“HDB home buyers don’t want public rental blocks in vicinity”: The challenge of research methodology and social integration in Singapore

Hallway of a HDB flat in Singapore

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Journal article: Lim, T., Leong, C. and Suliman, F. (2019), Managing Singapore’s residential diversity through Ethnic Integration Policy. Equality, Diversity and Inclusion, 39(2), 109-125.

Although the journal article was ostensibly focused on Singaporean perceptions of the Ethnic Integration Policy (EIP) – and how this housing policy may influence the decisions of home-owners when choosing a flat – the ST article zoomed in on the preferences of home-owners to not live close to HDB public rental blocks (ST, Mar. 22). It cited the lead researcher, Associate Professor Leong Chan-Hoong of the Singapore University of Social Sciences, who concluded: “After price and location, proximity to public rental flats would be the variable that discourages a person from buying a unit”.

Collecting data through focus group discussions with 27 HDB real estate agents is interesting, because they are less likely – especially when compared to home-owners – to hide or obscure their intentions (in other words, they have “less compunction to provide socially desirable answers”, p. 114). However, two limitations seem to emerge: First, methodologically, it is not clear how Lim et al. (2019) determined the relative importance of the five key factors and how it was concluded that proximity to public rental flats was the third most critical factor; and second, perhaps for future research, to directly test how preferences may vary across the age, race, socio-economic status (SES), and past housing status of home-owners.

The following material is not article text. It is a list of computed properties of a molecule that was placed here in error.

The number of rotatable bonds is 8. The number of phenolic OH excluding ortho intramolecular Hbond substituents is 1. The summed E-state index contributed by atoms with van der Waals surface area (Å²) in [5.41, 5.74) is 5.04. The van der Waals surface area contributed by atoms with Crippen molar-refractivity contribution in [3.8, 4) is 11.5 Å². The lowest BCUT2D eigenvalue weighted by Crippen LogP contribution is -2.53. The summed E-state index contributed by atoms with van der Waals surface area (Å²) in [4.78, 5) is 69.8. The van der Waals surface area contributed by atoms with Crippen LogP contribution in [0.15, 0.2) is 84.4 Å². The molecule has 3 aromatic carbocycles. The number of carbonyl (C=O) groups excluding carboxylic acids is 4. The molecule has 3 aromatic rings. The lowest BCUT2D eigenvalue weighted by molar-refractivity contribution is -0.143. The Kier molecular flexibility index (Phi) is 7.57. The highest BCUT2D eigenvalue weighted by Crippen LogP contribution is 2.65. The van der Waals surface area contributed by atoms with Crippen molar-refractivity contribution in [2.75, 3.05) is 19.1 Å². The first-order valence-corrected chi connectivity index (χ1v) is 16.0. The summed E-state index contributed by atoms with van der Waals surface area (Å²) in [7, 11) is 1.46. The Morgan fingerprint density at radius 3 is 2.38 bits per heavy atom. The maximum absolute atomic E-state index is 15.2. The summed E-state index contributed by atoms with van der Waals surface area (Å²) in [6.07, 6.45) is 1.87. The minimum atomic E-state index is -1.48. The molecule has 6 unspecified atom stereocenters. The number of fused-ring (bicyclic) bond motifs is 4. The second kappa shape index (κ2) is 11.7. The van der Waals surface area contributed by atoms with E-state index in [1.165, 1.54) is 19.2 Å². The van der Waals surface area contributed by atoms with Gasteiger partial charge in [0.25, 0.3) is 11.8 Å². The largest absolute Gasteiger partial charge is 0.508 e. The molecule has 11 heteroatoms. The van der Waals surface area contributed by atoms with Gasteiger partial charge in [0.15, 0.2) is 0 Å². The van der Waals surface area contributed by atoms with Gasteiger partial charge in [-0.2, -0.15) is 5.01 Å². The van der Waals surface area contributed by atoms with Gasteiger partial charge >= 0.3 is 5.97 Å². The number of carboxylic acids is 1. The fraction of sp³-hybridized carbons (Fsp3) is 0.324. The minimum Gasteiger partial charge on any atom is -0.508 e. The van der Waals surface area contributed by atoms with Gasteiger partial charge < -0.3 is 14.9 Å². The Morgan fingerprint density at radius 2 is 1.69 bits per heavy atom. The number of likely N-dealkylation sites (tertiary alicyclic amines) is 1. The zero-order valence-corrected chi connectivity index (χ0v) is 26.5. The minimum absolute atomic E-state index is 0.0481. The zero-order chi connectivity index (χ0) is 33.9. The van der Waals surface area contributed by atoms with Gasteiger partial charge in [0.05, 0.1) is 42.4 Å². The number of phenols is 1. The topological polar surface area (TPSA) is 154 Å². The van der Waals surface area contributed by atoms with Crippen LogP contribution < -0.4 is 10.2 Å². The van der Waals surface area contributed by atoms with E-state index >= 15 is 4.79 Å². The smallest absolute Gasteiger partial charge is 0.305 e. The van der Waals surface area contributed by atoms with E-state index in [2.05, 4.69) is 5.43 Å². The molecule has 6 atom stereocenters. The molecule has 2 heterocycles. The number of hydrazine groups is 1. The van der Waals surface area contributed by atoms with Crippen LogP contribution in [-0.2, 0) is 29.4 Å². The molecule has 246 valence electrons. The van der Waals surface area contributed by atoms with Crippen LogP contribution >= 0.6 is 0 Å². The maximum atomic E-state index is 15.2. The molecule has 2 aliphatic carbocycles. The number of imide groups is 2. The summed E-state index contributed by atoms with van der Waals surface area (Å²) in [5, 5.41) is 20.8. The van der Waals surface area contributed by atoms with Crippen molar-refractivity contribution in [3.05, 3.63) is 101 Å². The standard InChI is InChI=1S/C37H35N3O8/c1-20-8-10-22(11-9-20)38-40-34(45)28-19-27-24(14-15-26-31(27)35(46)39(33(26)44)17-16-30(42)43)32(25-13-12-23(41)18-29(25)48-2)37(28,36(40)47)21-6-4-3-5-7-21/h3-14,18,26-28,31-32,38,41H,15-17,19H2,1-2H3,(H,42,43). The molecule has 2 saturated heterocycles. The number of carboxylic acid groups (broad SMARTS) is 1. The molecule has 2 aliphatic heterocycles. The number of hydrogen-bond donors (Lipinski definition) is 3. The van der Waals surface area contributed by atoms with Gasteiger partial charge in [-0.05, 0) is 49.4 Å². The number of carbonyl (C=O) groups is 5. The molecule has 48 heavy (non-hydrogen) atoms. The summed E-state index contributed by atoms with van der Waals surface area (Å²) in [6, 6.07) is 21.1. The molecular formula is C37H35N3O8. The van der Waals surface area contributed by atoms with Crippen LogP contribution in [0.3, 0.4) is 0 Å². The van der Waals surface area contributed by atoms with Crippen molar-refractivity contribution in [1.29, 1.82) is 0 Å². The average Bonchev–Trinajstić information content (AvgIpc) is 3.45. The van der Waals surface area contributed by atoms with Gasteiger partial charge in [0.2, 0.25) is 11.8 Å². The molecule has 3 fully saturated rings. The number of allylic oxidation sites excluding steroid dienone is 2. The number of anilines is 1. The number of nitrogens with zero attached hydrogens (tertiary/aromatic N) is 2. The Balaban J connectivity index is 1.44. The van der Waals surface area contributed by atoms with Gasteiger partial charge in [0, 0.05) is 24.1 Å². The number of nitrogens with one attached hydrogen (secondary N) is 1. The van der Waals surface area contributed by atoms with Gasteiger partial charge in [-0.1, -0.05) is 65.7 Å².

In addition too, if the conclusion of the journal article is that the EIP can be credited for bridging the racial divide in Singapore (p. 109), how should we evaluate the government’s integrated housing projects which increasingly mix rental and purchased units?

First, the researchers were unequivocal that the price and location of a flat were the two major and consistent considerations, and subsequently among other considerations – a neighbour’s race, SES, or nationality – SES was presented to be the most influential. Yet Lim et al. (2019) should detail how they, the real estate agents, or the home-owners ranked these factors. Second and relatedly, knowledge of the demographics of the home-owners should complement the perspectives of the real estate agents. It may be hypothesised, for instance, that younger Singaporeans and those who have previously lived in or in close proximity to public rental flats would not display the same aversion or rank their considerations differently.

Finally, what is the policy way forward? If the researchers, while crediting the EIP for minimising racial segregation, are warning that “a class divide is simmering at the geographic level” (p. 120), what are we to make of the increase in the supply of public rental flats as well as the proximity of rental and purchased units within the same neighbourhood or in the same block of flats? Furthermore, past media reports and anecdotes have reflected the dissatisfaction of many Singaporeans living near rental flats, so attempts to understand their perceptions on social integration – with the intent to change these perceptions – should be encouraged.

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